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Are You Willing To Be The ‘Greater Fool’ By Acquiring More Stocks Today?

By | Bond ETFs, Commodity ETFs, Currency ETFs, Current Affairs and ETFs, Dividend ETFs, ETF Philosophy, ETF Strategy, Large Cap ETFs, Special Sectors ETFs, US Markets and ETFs, Utilities ETFs | No Comments

It does not matter if stocks are insanely overvalued, as long as there’s a more foolish participant who is willing to pay a higher price. That’s the essence of the “greater fool theory.” And right now, there are more foolish buyers that want “in the game” than risk-reducing sellers who want to scale back. It does not even seem to matter that corporate profits have slumped roughly 18.5% from their peak on 9/30/2014. Certainly, earnings per share growth has not…

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Why Low Interest Rates Do Not Imply Perpetual Increases In Stock Prices

By | Asia ETFs, Bond ETFs, Consumer ETFs, Current Affairs and ETFs, Dividend ETFs, Emerging Market ETFs, ETF Philosophy, ETF Strategy, International ETFs, Large Cap ETFs, Mid Cap ETFs, Small Cap ETFs, Special Sectors ETFs, Utilities ETFs | No Comments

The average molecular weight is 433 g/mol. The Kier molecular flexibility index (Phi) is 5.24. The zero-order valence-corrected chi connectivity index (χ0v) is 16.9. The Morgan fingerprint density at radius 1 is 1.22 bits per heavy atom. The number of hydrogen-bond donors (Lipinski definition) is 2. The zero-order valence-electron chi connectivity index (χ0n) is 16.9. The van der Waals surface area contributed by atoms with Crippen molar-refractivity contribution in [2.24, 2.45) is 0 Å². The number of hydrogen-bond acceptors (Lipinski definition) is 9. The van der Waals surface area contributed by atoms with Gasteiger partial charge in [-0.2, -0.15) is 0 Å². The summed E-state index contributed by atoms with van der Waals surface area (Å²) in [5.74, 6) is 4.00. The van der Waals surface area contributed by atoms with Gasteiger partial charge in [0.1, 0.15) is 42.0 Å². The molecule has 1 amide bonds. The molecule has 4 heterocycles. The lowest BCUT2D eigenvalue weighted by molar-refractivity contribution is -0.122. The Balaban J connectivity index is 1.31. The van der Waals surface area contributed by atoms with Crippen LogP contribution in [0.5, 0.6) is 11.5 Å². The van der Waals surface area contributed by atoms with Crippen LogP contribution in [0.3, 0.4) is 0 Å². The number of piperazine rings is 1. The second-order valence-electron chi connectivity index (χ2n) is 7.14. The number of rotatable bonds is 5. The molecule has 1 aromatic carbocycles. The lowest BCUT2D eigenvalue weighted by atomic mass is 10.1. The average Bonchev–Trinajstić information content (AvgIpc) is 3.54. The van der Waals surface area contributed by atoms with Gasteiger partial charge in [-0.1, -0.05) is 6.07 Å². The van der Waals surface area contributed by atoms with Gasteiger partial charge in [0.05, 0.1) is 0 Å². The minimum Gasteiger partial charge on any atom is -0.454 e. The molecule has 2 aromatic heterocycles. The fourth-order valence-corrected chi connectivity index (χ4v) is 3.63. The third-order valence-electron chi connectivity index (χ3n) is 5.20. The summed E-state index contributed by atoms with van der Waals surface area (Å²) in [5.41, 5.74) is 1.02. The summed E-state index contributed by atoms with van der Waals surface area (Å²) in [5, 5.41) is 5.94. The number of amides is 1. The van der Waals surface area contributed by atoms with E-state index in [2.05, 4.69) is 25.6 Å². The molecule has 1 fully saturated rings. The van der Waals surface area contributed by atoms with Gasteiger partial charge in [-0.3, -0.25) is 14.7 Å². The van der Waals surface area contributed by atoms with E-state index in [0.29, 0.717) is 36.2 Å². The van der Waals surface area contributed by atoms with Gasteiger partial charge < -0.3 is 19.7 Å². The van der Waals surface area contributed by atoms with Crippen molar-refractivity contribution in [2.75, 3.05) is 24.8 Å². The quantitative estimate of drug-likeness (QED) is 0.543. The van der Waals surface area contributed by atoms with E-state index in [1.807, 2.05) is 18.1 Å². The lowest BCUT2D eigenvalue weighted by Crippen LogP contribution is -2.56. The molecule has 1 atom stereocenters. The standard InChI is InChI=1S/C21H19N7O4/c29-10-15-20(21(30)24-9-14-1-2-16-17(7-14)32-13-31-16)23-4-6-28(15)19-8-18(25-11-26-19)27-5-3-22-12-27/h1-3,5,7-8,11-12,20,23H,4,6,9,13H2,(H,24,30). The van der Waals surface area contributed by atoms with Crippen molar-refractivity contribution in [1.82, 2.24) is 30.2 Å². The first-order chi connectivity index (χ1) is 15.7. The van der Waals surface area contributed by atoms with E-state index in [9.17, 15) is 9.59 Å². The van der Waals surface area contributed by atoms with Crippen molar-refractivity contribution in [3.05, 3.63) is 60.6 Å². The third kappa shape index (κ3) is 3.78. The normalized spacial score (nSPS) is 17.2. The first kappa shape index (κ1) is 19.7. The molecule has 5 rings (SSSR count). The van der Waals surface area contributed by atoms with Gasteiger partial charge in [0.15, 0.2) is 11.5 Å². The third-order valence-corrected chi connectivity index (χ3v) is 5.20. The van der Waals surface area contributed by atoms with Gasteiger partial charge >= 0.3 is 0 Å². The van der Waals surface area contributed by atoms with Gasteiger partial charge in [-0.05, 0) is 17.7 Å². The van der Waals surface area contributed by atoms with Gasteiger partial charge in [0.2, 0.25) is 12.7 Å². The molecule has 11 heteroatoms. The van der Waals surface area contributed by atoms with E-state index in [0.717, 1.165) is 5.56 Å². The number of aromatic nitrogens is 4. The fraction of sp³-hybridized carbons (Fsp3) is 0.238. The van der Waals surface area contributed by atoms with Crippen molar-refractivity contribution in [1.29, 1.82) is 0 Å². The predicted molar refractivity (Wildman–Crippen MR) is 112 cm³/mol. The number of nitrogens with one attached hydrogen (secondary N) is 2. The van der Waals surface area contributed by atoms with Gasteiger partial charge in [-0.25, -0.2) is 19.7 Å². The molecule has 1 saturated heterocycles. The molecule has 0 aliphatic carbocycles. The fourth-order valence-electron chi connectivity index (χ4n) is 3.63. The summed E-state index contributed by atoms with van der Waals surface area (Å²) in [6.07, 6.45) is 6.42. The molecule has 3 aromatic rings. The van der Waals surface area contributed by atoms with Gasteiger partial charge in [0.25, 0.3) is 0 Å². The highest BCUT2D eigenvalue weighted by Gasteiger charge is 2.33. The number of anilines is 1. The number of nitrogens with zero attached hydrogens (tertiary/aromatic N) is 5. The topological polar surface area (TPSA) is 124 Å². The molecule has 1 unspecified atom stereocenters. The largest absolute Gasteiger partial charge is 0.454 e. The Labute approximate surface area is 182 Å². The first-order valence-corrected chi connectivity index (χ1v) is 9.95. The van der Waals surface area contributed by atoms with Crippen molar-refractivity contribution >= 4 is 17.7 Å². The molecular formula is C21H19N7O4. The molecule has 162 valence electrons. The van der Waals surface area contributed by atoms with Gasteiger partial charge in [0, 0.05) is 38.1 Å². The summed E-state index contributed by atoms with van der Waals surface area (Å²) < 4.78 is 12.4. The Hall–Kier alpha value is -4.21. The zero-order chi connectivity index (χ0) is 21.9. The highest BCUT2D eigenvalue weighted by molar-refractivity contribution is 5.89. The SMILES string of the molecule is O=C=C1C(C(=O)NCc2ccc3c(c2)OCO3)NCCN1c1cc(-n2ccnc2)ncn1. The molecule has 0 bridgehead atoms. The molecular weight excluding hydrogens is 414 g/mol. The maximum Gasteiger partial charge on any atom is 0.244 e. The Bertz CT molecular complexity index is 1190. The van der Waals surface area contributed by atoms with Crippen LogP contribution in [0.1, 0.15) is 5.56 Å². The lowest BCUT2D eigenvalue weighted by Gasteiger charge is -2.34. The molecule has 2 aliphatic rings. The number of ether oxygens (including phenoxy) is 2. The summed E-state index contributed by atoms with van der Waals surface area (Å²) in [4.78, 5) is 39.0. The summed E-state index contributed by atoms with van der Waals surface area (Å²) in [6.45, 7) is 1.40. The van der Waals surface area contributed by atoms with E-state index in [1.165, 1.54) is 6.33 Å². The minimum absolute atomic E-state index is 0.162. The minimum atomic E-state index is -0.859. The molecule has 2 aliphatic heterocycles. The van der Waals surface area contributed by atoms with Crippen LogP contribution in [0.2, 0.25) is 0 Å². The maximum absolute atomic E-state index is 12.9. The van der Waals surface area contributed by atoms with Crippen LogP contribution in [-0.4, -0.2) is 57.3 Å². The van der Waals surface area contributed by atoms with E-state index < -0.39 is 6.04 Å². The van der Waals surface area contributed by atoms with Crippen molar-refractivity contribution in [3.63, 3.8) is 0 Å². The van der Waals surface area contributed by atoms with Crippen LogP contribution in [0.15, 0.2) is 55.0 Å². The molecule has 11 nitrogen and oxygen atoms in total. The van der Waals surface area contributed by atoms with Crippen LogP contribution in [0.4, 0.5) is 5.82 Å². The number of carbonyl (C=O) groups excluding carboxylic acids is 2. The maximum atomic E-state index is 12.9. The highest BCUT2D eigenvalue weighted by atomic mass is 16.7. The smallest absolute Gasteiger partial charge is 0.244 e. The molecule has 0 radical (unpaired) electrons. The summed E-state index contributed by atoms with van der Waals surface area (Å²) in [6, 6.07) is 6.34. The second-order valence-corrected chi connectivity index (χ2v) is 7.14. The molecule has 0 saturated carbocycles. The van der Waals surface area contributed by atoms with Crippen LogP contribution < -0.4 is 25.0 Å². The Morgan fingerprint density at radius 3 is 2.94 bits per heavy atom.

Some investors have come to believe that ultra-low interest rates alone have made traditional valuations obsolete. The irony of the error in judgment? Experts and analysts made similar claims prior to the NASDAQ collapse in 2000. (Only then, it was the dot-com “New Economy” that made old school valuations irrelevant.) The benchmark still trades below its nominal highs (and far below its inflation-adjusted highs) from 16 years ago. Without question, exceptionally low borrowing costs helped drive current stock valuations to extraordinary…

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When You Exit The Stock Market, Don’t Let The Door Hit You On Your Way Out

By | Asia ETFs, Biotechnology ETFs, Bond ETFs, China ETFs, Consumer ETFs, Current Affairs and ETFs, Dividend ETFs, Emerging Market ETFs, ETF Philosophy, ETF Strategy, Europe ETFs, Financial ETFs, Global ETFs, International ETFs, Large Cap ETFs, Small Cap ETFs, Special Sectors ETFs, Technology ETFs, US Markets and ETFs, Utilities ETFs | No Comments

You cannot make this stuff up. The median stock in the S&P 500 has never been more overvalued on price-to-earnings growth (PEG) and price-to-sales (P/S). On a forward price-to-earnings (P/E) basis – where profitability expectations already reflect pie-in-the-sky speculation – the median company’s shares trade in the 96th percentile. That’s pretty darn pricey! Credit Goldman Sachs for the assessment. For that matter, give the financial conglomerate kudos for acknowledging the strong possibility that one might be wise to “sell in…